Tread Marks

From Wikipedia, the free encyclopedia
Jump to: navigation, search
Tread Marks
Tread Marks box cover
Developer(s) Longbow Digital Arts
Publisher(s) Longbow Digital Arts
Designer(s) Seumas McNally
Platform(s) Windows
Release date(s) January 14, 2000
Genre(s) Tank Combat/Racing
Mode(s) Single Player, Online Multiplayer
Distribution Digital distribution, CD (1)

Tread Marks is a 3D, third-person perspective, multiplayer-focused tank combat and racing computer game developed by Longbow Digital Arts. The game won the 2000 Independent Games Festival grand prize, later renamed to the Seumas McNally award in honor of the game's lead programmer who died on 21 March 2000, after receiving the award.[1][2]

Tread Marks has three gameplay modes:

  • Race mode, in which tanks must race around an off-road course while attempting to stop other tanks from completing the course. Common techniques include using the in-game weapons to attack opponents and using physical tank contact to temporarily 'push' opponents off the course.
  • Battle mode (deathmatch, or DM), in which the tank or team with the most frags win as soon as the global frag or time limit is reached.
  • Capture the Flag mode (CTF) in which there are two or more teams of tanks that compete by trying to capture one of the other team's flags.

The race and battle modes can be played in either team or single-player mode.

About the game[edit]

You are in control of an artificially intelligent tank, that along with its fellow AI tanks, has decided to abandon its human masters and just go have some fun.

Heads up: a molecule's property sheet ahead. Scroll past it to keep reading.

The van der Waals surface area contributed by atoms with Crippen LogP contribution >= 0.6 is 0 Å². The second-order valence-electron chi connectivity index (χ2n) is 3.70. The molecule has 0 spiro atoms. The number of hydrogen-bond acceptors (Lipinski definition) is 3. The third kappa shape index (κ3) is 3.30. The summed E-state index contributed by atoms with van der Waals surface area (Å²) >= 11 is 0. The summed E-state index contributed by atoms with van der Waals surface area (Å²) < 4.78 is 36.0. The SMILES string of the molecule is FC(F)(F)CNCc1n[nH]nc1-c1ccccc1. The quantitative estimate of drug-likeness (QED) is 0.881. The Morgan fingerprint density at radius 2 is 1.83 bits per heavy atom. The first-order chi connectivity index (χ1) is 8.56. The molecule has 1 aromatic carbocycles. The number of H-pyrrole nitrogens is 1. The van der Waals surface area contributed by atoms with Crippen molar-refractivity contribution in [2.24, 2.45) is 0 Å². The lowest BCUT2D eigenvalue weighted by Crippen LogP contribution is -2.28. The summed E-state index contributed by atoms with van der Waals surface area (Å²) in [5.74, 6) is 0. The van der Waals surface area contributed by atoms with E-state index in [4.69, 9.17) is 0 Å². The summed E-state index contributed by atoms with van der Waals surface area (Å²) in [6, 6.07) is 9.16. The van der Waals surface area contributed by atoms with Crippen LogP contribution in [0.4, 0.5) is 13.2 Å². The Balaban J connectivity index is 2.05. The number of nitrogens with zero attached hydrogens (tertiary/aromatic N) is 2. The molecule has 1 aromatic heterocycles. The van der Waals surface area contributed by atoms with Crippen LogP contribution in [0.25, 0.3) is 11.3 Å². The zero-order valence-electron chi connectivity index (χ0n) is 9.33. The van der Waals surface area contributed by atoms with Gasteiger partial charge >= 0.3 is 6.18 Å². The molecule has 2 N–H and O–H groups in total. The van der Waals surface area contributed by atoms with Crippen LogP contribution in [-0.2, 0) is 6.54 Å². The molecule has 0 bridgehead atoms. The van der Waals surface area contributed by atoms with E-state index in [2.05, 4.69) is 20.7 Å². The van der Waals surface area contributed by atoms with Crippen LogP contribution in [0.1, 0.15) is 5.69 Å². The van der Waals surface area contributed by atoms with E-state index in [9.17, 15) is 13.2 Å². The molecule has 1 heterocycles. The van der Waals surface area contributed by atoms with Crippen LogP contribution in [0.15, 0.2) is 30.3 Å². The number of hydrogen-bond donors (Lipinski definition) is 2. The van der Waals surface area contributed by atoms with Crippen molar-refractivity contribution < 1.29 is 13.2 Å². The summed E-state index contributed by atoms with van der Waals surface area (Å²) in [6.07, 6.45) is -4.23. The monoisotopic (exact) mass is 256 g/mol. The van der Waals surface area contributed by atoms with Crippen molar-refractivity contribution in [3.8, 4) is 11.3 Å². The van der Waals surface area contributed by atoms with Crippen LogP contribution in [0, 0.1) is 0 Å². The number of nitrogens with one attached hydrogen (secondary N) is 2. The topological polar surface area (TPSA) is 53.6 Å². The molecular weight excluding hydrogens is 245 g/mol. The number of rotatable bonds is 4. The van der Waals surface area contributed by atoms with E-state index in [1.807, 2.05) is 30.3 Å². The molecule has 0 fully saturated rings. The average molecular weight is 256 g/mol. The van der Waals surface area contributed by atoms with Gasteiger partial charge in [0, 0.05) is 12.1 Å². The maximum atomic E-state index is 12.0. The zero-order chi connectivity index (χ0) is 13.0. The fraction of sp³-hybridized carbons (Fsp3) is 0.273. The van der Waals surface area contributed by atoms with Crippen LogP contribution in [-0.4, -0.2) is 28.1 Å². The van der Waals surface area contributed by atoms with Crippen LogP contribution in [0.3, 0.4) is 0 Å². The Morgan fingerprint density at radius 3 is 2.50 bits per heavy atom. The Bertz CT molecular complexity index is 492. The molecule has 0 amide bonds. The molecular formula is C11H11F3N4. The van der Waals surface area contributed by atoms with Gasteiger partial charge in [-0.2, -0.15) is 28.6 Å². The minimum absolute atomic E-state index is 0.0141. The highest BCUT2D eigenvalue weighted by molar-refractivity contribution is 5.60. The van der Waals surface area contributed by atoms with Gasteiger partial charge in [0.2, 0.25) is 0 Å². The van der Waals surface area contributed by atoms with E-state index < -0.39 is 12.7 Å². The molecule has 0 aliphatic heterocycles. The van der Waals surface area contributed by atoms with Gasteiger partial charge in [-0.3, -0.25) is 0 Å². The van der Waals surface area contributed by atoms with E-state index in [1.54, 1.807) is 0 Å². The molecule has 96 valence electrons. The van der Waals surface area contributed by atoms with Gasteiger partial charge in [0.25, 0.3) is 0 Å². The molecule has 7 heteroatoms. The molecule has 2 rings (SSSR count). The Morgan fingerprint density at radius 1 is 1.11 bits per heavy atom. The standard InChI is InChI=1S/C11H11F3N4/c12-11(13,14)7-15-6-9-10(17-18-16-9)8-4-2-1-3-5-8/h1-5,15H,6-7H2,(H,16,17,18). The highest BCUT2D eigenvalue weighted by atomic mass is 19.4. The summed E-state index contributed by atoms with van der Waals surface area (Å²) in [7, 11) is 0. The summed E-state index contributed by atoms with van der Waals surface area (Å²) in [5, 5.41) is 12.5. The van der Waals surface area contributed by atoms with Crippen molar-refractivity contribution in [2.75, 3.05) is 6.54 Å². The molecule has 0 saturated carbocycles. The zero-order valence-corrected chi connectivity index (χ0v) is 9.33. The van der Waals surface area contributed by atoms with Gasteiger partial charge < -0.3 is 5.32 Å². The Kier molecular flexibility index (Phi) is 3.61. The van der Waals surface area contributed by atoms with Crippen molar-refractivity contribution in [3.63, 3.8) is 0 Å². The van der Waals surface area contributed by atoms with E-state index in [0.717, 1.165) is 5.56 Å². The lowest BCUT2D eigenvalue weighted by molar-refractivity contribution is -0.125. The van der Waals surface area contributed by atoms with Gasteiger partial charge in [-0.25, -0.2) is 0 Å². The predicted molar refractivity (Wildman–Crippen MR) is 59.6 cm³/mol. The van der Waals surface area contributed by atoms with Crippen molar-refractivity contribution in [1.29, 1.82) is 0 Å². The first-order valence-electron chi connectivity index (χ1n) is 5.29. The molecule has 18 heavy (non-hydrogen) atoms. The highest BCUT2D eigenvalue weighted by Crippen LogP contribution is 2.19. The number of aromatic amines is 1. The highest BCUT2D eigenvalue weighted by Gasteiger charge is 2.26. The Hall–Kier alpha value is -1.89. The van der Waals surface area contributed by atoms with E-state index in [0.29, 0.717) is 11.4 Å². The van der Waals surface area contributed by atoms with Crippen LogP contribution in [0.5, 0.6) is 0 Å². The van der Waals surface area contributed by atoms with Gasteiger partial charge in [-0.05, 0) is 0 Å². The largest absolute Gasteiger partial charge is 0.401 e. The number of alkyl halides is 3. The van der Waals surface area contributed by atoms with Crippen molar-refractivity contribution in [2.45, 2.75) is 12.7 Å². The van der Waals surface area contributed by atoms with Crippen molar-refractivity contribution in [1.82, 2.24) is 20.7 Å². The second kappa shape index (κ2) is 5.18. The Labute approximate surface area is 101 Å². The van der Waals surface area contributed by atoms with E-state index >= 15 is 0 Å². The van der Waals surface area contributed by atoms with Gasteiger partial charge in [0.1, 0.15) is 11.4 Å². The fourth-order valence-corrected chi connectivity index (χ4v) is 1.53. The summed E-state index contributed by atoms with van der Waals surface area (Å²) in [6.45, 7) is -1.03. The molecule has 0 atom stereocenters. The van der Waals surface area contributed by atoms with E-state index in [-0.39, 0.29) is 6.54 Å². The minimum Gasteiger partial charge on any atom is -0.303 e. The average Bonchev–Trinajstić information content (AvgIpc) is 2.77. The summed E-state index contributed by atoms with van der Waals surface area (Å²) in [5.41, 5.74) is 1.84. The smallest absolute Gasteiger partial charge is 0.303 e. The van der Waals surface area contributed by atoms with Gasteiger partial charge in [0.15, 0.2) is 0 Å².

The tanks come in two varieties: steel and liquid. The steel tanks resemble real-life tanks, while the liquid types are whimsical fantasy tanks. Weapons and power-ups are scattered around the maps, and range in destructive power from light machine guns to tactical nuclear missiles.

Many modifications can be found online, including new maps, tanks, and weapons.

Technical aspects[edit]

The game uses OpenGL to render its 3D graphics and uses the Miles Sound System for positional sound. The in-game terrain is deformable (e.g. the nuclear missile explosions create a huge black crater in the terrain, while its "opposite", the Matterbomb, creates a huge mountain on the terrain), though this feature doesn't harm performance. It utilizes a Binary-Triangle Tree-based dynamic view dependent level of detail height field renderer, programmed by Seumas McNally, for the in-game deformable terrain. Tread Marks can be played over a LAN, or over the Internet and includes a program for running a dedicated game server, which lists the computer it runs from on the master server. The master server in turn is operated by Longbow Digital Arts from a location in Toronto, Canada, and is currently found at IP address 38.112.120.110.[3]

References[edit]

External links[edit]